I am assisting with the rollout of a large number of iPads in several schools.
For the limited pilots we have done so far, we have used MacBooks as sync stations and one Apple ID per sync station. We have spreadsheets of VPP codes to comply with licensing, but they are essentially unused.
Ideally we would like to do installation and updating of apps over the air and gather reporting data, and as such want to use an MDM. I really like the idea that specific groups will get certain apps. However, i am seeing several roadblocks that are due to Apple's restrictions and the limitations of their API:
- how can we push apps and app updates without requiring the kids to confirm and enter an Apple ID and password?
- how can we get all of these student iPads to look the same post deployment so that the teachers have consistency? Essentially folders would need to be moved, etc.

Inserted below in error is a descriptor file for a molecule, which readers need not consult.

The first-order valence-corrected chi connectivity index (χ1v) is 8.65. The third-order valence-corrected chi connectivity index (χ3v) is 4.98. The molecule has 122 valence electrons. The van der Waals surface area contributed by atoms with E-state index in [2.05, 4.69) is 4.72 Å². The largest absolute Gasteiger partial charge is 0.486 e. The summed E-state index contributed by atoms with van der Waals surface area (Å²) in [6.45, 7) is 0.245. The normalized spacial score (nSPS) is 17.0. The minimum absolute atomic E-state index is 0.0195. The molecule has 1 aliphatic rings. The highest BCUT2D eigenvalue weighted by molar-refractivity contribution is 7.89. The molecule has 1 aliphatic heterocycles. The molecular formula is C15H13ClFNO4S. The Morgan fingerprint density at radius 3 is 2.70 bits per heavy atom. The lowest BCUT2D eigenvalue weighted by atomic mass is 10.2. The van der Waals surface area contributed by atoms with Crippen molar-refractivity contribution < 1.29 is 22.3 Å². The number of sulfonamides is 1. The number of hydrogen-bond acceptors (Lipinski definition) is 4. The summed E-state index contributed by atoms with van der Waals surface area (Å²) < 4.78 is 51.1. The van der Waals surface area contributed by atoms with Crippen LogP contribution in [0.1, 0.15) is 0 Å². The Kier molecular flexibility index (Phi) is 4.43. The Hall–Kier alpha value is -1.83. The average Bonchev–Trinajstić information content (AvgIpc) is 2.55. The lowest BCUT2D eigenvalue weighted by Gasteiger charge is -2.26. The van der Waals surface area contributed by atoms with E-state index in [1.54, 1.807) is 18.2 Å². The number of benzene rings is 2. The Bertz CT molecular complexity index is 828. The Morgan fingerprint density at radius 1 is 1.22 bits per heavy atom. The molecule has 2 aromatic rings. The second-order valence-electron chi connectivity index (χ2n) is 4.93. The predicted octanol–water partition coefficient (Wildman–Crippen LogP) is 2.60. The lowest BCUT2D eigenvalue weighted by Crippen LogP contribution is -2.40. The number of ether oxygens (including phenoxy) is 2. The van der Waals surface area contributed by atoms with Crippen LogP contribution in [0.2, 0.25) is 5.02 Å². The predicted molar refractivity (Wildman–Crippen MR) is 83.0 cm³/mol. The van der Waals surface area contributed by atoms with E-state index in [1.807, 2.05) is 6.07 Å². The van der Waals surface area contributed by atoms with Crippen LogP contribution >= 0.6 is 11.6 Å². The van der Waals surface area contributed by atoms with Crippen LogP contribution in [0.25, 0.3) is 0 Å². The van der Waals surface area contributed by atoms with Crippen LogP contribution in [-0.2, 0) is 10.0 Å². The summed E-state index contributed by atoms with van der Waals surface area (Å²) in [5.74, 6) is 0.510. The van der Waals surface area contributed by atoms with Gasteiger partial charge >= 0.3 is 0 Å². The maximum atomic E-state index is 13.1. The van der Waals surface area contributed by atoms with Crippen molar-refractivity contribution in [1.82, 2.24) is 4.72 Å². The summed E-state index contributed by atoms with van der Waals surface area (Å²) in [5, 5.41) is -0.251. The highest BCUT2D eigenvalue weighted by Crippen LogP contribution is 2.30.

- how to view iPads like with ARD?
- Even if we were to stick with the sync station model, the new EULA for iBooks doesn't let us use purchased iBooks on all of the same devices. Textbooks will be a major component of this project.
AirWatch has a dedicated Education team who assists K-12 and Higher Ed Institutions with similar issues all the time. Give us a call and we can talk through these use cases.
First, I'm going to refer you to Apple Education's IT Resources page here. There, you'll find the iOS5 deployment guide and some other articles on things like using Configurator, deployment models, etc. The deployment guide hasn't been updated to iOS 6 yet, but not much has changed concerning deployment since iOS 5 other than using Configurator for device prep and staging instead of iTunes.
Apple advertises 3 choices here - Personal, Institutional and Layered. Simply put, if you want your users to "own" the apps and devices your organization purchases for them, you're going to choose Personal. If you want to maintain control of everything top down, including disabling the App Store, you'll choose Institutional. Finally, and this is the more common approach, if you want to maintain ownership of the device and only apps that your organization purchases but allow end user access to App Store with his/her Apple ID, you'll choose the Layered model.